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Old 11-28-2019, 04:48 PM
timothys_monster timothys_monster is offline
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Default DSPs responsible for conversion?

Hi there,

I am new at using Avid products. At the studio I am now working, we are using a Pro Tools HD system. So basically a Digidesign 192 with a Core card and an Accel card.

Now, the DSPs on the cards can be used for audio signal flow and for processing certain supported effects if I understand correctly.

My question is: Are they also in any way responsible for the AD/DA conversion (and thus for the sound quality) or is this all done by the hardware unit 192?

Thanks and sorry if it had been discussed before, I wasn't able to find an answer.
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Old 11-28-2019, 05:23 PM
the19thbear the19thbear is offline
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Default Re: DSPs responsible for conversion?

Conversion is done by the 192. Dsp’s are just expensive pocket calculators. No adda in the dsp. Only signal processing. :)


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Old 11-28-2019, 05:29 PM
timothys_monster timothys_monster is offline
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Default Re: DSPs responsible for conversion?

Thanks for clearing things up, 19thbear!

That's what I was assuming. So the 192's DSPs are kind of outdated in comparison to modern CPUs, I guess?

Could I run all channels of the 192 at 192 kHz with only the Core card then?
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Old 11-28-2019, 06:29 PM
LukeHoward LukeHoward is offline
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Default Re: DSPs responsible for conversion?

Quote:
Originally Posted by timothys_monster View Post
Thanks for clearing things up, 19thbear!

That's what I was assuming. So the 192's DSPs are kind of outdated in comparison to modern CPUs, I guess?

Could I run all channels of the 192 at 192 kHz with only the Core card then?
I/O counts can be found below, yes it should be possible.

https://www.avid.com/products/pro-to...specifications
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Old 11-29-2019, 12:04 AM
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Southsidemusic Southsidemusic is online now
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Default Re: DSPs responsible for conversion?

And just to be ”clearer” there is no DSP in the 192’s as you wrote. That is on those 20 year old HD cards. The converters on the 192’s are old and there are way cheaper interfaces today for less than 300usd that kill those old boxes.
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Old 11-29-2019, 12:11 AM
the19thbear the19thbear is offline
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Default Re: DSPs responsible for conversion?

I would personally keep the 192. It’s a fine converter. Not the best but certianly not the worst. But that’s another discussion:)


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Old 11-29-2019, 03:45 AM
timothys_monster timothys_monster is offline
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Default Re: DSPs responsible for conversion?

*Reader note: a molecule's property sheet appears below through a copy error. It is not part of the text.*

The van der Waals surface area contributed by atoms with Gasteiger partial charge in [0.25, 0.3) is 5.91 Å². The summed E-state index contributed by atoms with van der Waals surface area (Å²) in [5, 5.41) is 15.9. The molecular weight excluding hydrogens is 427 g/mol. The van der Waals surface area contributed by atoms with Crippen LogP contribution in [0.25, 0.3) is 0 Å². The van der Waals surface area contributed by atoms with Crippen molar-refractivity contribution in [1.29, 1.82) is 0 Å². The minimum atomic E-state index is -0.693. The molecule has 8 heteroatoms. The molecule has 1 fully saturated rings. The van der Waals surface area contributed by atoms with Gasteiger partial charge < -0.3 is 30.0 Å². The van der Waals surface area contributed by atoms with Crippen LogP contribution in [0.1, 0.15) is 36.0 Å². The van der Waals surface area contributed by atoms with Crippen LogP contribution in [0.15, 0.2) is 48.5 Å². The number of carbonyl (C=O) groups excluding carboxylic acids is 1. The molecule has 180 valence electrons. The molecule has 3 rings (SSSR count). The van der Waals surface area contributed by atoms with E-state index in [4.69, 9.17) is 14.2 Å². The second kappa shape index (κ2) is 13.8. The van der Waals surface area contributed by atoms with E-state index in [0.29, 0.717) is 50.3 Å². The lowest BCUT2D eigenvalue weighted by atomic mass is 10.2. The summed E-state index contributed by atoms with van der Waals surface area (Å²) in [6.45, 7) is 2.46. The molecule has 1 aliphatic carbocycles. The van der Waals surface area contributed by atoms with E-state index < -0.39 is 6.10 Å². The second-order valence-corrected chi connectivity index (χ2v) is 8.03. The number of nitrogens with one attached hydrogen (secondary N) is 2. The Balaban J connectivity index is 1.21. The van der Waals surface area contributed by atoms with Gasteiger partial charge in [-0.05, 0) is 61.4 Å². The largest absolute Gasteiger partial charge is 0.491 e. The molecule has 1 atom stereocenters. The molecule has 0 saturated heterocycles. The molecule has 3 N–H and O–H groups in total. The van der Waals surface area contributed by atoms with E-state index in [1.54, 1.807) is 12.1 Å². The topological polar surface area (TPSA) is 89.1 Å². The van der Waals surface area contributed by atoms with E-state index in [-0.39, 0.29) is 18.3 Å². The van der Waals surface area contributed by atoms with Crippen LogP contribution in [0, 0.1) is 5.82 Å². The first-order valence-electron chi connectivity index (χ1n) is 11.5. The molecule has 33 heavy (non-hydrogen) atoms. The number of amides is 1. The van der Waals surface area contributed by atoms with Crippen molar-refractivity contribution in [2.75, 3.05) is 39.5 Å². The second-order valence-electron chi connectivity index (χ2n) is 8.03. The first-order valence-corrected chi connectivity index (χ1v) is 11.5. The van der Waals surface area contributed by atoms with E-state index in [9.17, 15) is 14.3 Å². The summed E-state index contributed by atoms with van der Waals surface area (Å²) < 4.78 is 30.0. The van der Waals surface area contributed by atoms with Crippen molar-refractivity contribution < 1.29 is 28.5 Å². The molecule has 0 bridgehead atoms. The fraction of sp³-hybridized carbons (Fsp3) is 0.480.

Thanks to everyone for the valuable information.

We are definitely keeping the 192's, I was just wondering if we'd need the DSP power when upgrading at some point to a new computer. Now I know that they are really only responsible for signal processing, not converting.

Cheers!
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Old 11-29-2019, 06:10 PM
albee1952 albee1952 is online now
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Default Re: DSPs responsible for conversion?

Quote:
Originally Posted by timothys_monster View Post
Thanks to everyone for the valuable information.

We are definitely keeping the 192's, I was just wondering if we'd need the DSP power when upgrading at some point to a new computer. Now I know that they are really only responsible for signal processing, not converting.

Cheers!
My own experience; the 192's run great on the Avid HDN card(no DSP) and can be run with OMNI and/or HD IO boxes without issue. My own 2 cents; the 192 sounds fine, so if your recordings are not hits, its not because of the 192
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Old 11-30-2019, 03:57 PM
LDS LDS is offline
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Default Re: DSPs responsible for conversion?

Quote:
Originally Posted by timothys_monster View Post
Thanks to everyone for the valuable information.

We are definitely keeping the 192's, I was just wondering if we'd need the DSP power when upgrading at some point to a new computer. Now I know that they are really only responsible for signal processing, not converting.

Cheers!
What are you using your system for? Tracking bands/music? Mixing? Virtual instruments/composition?

Those old HD accel cards will only work with 32-bit versions of Pro Tools, which means you are stuck with Pro Tools HD 10 at best. An implication of running 32-bit apps is that they will only ever access 4gb of system ram at best, which is horrible if you want to run virtual or sample based instruments. You would be far, far better off scrapping HD Accel and moving to PT11 or beyond if that is the case.

If you are tracking and mixing bands though, HD accel still remains one of the lowest latency systems in existence. Super stable, you'll be able to monitor directly through DSP plugins and build some pretty hefty headphone mixes as though you are working on an analogue mixing console.

Don't be surprised if you don't see huge gains in performance when you do purchase a new computer. It is simply the result of incapability of HD accel and the versions of Pro Tools that work with it in accessing all of the available system resources. HD TDM systems are from the early 2000's after all!
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